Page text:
cover image Can & Can’tankerous

Can & Can’tankerous

Harlan Ellison. Subterranean, $45 (240p) ISBN 978-1-59606-751-6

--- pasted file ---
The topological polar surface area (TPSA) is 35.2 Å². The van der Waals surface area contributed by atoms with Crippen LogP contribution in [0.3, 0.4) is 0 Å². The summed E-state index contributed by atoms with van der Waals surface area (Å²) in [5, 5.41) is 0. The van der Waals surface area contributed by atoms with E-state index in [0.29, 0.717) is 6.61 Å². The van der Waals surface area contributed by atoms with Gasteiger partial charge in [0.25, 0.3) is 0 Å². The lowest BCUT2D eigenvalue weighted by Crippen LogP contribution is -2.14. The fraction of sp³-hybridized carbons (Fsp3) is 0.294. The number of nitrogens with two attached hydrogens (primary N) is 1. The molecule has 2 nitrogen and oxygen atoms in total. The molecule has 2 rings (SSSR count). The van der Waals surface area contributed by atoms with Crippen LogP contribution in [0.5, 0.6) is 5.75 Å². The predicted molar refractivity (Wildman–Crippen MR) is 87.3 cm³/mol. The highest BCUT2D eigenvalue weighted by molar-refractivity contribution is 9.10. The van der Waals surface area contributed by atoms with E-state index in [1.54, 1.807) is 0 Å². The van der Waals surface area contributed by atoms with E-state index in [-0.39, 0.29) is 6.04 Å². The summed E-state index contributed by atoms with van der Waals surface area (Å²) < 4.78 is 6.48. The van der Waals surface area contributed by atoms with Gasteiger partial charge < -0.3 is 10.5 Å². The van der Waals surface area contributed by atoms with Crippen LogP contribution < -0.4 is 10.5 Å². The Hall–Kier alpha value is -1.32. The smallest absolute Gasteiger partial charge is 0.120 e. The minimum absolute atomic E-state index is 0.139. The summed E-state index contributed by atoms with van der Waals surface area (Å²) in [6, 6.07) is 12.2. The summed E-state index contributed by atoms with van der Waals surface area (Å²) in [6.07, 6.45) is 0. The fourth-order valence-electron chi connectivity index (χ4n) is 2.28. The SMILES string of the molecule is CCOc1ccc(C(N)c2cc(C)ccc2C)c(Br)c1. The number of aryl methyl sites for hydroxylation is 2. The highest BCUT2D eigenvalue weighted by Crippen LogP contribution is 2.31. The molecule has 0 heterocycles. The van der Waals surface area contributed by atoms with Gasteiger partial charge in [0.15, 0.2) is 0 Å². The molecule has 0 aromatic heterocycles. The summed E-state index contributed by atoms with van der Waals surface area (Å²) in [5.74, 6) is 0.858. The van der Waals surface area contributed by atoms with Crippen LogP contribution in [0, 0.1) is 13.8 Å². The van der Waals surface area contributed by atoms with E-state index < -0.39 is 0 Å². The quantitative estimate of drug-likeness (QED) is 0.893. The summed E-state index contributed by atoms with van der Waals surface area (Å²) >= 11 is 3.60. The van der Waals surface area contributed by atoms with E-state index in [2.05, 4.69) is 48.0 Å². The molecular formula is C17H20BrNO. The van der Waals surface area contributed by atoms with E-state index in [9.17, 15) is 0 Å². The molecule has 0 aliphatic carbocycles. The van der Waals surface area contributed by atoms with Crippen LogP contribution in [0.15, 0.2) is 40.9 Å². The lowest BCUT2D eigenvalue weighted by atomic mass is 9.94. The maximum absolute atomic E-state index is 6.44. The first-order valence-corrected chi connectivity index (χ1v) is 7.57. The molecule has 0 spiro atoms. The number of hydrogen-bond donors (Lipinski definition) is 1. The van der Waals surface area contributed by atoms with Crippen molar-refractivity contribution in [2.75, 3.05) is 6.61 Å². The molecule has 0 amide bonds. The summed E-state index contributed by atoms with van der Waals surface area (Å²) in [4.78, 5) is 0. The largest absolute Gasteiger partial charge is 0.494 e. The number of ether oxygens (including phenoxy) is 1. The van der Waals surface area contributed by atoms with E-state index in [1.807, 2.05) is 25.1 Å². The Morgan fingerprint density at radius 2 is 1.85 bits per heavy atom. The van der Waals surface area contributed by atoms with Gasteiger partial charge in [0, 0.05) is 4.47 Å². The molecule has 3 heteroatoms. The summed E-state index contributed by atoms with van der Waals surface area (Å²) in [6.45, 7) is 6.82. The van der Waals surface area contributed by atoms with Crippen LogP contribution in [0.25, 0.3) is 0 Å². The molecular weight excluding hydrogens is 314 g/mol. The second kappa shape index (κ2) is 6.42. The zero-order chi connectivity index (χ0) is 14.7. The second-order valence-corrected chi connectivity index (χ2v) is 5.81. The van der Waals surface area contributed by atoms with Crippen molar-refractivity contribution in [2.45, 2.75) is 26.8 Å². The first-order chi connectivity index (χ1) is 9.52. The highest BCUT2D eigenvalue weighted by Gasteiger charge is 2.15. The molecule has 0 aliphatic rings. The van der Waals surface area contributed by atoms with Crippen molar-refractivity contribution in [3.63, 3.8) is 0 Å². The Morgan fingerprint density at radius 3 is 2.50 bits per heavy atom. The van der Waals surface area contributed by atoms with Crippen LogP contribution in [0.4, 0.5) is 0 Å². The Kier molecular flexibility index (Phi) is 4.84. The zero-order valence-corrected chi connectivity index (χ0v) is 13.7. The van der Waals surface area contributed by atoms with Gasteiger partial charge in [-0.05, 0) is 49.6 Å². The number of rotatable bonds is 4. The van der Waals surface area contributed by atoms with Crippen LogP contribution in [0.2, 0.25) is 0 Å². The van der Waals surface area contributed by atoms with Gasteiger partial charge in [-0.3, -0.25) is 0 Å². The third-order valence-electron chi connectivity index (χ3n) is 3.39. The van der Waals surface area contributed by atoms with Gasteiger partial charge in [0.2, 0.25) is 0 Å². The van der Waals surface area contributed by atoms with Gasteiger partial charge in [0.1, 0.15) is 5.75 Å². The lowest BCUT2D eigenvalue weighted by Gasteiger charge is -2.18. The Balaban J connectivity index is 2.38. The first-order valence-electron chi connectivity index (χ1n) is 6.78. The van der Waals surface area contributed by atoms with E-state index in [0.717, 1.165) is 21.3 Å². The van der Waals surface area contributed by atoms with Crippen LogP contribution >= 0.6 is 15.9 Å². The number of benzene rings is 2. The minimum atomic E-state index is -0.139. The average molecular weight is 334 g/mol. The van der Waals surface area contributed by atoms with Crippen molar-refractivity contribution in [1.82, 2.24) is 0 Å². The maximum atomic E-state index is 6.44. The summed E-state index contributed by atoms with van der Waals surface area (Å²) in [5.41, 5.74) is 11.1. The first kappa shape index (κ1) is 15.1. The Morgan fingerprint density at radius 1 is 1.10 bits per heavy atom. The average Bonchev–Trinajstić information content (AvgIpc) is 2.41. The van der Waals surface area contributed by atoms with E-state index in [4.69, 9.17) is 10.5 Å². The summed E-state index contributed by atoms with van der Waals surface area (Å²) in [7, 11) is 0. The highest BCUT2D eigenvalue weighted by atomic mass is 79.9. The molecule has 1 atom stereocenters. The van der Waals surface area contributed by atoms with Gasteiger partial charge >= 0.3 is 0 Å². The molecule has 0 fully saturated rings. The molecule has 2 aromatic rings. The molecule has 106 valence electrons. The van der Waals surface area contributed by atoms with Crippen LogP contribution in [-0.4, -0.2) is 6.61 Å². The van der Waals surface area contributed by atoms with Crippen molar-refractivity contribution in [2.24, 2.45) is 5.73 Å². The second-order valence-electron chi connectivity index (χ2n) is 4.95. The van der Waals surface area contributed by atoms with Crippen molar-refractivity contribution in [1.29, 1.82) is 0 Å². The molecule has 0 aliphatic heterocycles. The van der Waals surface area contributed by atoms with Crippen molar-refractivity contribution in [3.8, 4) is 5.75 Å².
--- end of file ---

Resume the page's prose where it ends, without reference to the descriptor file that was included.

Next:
This hefty and impressive collection from one of SF’s leading authors showcases Ellison’s versatility. Ellison can go from anguished to zany in an instant. The first story, the 2010 Hugo-winner “How Interesting: A Tiny Man,” memorably depicts humanity’s smallness of spirit when people driven by irrational fears turn on an innocent victim. That scathing tale is followed by “Never Send to Know for Whom the Lettuce Wilts,” in which aliens plan to conquer humanity by subtly demoralizing methods such as the invention of wilted lettuce, buttons that cut thread, and the English language. Among the other eight pieces here are a modern re-envisioning of a schlock SF yarn Ellison wrote in 1957, 26 short pieces gathered as “From A to Z, in the Sarsparilla Alphabet,” and a loving tribute to Ray Bradbury. Ellison seems somewhat mellower here than in the past, but his writing still memorably grabs and bites. (Dec.)